A Libyan aircraft with 118 people on board landed in Malta after it was hijacked. All of the passengers and crew have since been released. The hijackers were said to be members of a pro-Gadhafi group.
The two Libyan hijackers have also left the plane with the final crew members in the small European nation.
The state-owned Afriqiyah Airways A320 jet was flying an internal route from Sebha to Tripoli carrying 111 passengers and seven crew members, when it was hijacked and forced to land on the Mediterranean island.
Maltese Prime Minister Joseph Muscat confirmed that hijackers were arrested after leaving the plane. Earlier he tweeted that 82 males, 28 females and one infant are on board the aircraft.
A Libyan lawmaker, who spoke to a colleague aboard the flight, said that there were two hijackers armed with hand grenades. They appeared to be in their mid 20s, deputy Hadi al-Saghir said after reportedly talking to fellow member of parliament, Abdusalem Mrabit.
Maltese state television TVM said the hijackers threatened to explode the plane if their demands were not met. The Times of Malta reported that the suspects were from a Libyan pro-Gadhafi group Al Fatah Al Gadida, and one of them was seen waving a green flag, presumed to be an old flag of Libya, from the plane's door.
The pilot of the plane, Ali Milad, said that the hijackers initially demanded that he head to Rome. Speaking to Libya Channel TV network, he added that the men wanted to set up a political party called "the New Fateh," referencing the Fateh revolution by the late Libyan dictator Moammar Gadhafi.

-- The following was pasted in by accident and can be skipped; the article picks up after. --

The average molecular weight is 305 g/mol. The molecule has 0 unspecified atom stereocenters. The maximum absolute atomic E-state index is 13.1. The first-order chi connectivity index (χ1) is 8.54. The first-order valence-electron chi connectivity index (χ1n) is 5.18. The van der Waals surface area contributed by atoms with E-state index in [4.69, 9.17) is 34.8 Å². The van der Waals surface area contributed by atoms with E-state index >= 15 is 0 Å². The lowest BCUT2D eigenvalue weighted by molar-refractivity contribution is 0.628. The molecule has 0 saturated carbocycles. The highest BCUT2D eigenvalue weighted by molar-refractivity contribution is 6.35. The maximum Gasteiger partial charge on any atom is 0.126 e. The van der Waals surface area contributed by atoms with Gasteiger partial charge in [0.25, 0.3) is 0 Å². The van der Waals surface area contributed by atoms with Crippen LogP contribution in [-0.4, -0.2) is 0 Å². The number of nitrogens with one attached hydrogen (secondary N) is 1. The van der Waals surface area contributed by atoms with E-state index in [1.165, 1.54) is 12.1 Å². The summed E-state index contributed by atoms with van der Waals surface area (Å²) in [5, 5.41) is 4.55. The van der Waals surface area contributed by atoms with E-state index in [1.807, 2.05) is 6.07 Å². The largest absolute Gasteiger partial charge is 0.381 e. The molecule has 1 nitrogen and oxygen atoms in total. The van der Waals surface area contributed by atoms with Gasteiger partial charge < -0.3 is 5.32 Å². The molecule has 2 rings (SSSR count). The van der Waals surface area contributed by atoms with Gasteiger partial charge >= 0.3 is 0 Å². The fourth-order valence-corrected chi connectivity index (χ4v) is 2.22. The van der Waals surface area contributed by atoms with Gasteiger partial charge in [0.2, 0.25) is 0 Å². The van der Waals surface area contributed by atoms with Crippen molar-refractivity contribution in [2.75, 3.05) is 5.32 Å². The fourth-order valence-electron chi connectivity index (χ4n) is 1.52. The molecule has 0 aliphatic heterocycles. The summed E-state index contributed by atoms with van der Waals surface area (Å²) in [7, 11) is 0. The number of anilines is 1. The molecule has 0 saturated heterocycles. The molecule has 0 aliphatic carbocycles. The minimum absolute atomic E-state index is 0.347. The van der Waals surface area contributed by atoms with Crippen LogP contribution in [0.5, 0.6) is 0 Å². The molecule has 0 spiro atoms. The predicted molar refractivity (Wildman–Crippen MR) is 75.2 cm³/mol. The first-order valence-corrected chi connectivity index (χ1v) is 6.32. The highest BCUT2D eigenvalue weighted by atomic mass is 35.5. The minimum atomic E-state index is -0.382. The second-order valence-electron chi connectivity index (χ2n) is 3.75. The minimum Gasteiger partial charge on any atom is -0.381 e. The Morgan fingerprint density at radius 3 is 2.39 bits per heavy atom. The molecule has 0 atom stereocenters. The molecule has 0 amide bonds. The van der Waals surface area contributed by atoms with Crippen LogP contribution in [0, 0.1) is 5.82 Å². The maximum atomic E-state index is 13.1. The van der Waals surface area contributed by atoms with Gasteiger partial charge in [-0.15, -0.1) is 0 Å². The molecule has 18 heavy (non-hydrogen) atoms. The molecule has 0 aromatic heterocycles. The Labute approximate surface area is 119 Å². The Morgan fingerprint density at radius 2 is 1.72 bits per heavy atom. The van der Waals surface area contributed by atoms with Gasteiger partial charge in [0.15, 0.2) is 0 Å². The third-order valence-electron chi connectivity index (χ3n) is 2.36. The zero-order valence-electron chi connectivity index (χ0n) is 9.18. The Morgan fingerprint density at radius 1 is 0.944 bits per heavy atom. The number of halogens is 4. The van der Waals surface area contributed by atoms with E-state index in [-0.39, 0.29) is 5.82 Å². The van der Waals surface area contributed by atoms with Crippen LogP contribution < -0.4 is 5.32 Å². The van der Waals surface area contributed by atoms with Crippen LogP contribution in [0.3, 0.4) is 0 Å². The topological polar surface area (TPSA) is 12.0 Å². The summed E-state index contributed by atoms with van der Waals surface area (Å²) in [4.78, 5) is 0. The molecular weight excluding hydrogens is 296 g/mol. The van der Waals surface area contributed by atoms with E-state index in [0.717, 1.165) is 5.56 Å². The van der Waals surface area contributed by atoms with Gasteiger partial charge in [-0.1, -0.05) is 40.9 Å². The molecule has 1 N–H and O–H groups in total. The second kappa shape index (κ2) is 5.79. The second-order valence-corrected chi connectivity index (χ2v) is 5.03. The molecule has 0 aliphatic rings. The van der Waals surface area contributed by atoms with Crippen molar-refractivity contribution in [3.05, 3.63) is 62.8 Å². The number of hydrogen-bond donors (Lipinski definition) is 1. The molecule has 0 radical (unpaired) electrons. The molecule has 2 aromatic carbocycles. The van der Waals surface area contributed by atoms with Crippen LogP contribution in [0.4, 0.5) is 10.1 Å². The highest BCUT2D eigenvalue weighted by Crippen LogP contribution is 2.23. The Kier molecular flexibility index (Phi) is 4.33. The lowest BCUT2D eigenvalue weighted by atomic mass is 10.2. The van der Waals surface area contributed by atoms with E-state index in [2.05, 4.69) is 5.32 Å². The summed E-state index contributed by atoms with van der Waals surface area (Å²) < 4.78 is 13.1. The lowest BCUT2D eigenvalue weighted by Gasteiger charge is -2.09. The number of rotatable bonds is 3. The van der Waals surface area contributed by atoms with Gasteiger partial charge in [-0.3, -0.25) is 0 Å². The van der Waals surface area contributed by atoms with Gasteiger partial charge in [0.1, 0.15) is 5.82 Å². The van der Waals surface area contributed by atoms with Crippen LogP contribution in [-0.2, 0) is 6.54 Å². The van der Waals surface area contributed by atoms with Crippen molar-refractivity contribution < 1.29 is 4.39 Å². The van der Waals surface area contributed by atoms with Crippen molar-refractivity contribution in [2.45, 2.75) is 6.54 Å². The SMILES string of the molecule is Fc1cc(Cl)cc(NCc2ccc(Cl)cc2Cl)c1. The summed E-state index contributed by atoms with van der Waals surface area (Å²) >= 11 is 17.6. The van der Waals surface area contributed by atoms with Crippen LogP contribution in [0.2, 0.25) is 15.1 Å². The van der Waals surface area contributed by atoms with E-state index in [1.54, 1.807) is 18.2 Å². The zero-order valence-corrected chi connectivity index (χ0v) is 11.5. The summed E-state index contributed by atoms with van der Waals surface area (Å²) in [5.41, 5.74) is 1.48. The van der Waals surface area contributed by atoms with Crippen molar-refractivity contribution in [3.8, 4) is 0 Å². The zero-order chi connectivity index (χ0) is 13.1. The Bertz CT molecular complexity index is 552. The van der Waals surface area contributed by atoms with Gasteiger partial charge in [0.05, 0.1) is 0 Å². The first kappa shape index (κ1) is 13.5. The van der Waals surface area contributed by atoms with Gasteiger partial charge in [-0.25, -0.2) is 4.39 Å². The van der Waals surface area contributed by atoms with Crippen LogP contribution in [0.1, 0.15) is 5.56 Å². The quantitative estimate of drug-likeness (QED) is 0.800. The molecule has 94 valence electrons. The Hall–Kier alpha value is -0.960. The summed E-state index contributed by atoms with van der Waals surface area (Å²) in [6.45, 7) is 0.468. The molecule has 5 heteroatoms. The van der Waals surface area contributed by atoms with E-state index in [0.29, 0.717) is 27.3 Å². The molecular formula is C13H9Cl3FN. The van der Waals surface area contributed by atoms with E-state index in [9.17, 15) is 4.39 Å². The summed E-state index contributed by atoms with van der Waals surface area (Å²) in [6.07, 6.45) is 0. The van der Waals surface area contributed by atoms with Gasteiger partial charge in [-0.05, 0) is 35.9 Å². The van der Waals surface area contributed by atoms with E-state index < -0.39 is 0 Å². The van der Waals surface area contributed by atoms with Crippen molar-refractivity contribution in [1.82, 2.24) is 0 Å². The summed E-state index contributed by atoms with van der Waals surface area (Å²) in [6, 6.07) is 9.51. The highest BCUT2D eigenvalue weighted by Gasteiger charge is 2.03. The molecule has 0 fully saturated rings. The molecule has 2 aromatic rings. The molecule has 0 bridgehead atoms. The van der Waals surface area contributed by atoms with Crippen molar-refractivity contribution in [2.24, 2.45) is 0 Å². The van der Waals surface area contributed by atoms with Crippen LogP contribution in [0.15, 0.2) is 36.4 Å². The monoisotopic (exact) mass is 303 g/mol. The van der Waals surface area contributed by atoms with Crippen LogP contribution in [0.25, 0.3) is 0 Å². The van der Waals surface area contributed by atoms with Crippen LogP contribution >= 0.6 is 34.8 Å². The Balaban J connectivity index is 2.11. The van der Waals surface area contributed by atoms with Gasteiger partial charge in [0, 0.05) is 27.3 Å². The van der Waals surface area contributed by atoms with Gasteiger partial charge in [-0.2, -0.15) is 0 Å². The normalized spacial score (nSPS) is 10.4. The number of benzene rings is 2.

In a tweet, the TV station also quoted one of the hijackers as saying: "We took this measure to declare and promote our new party."
Prime Minister Muscat spoke to the head of Libyan unity government Fayez Serraj, Muscat's office said.
'It was a very good day'
At a Friday press conference, Muscat denied earlier reports that hijackers had requested political asylum.
The officials told them that they would have to release the hostages for "any discussion to be entertained," Muscat said, confirming that the hijackers turned themselves in and were being questioned.
"They were found to be in possession of a hand grenade and a pistol," he said at a press conference. Security forces were searching the plane and have already discovered another pistol, Muscat added.
The authorities were also interviewing passengers and crew, Muscat said, adding that "arrangements will be made" for them to continue their journey.
"God willing, it was a very good day, with no casualties," he concluded.
Later on Friday, however, the government announced that the weapons used in the hijack were fake.
"Initial forensic investigations about the attempted hijack |...| shows that the weapons used were identical replica weapons." officials said.
Troops were positioned a few hundred meters from the plane during the stand-off.
The pilot of the Afriqiyah Airways plane told the Tripoli control tower that the aircraft had been hijacked, a senior security official at Tripoli's Mitiga airport told Reuters news agency.
"The pilot reported to the control tower in Tripoli that they were being hijacked, then they lost communication with him," the official said on condition of anonymity.
"The pilot tried very hard to have them land at the correct destination but they refused," the official added.
Flights in or out of the airport were initially delayed or diverted - including a Lufthansa flight - but airport operations have meanwhile resumed. The tiny Mediterranean island of Malta is located around 500 km (300 miles) north of the Libyan coast.
The last major hijacking in Malta took place in 1985 when Palestinian militants took over an EgyptAir plane. Dozens of people were killed when Egyptian commandos stormed the aircraft.
rs/sms (AP, AFP, dpa, Reuters)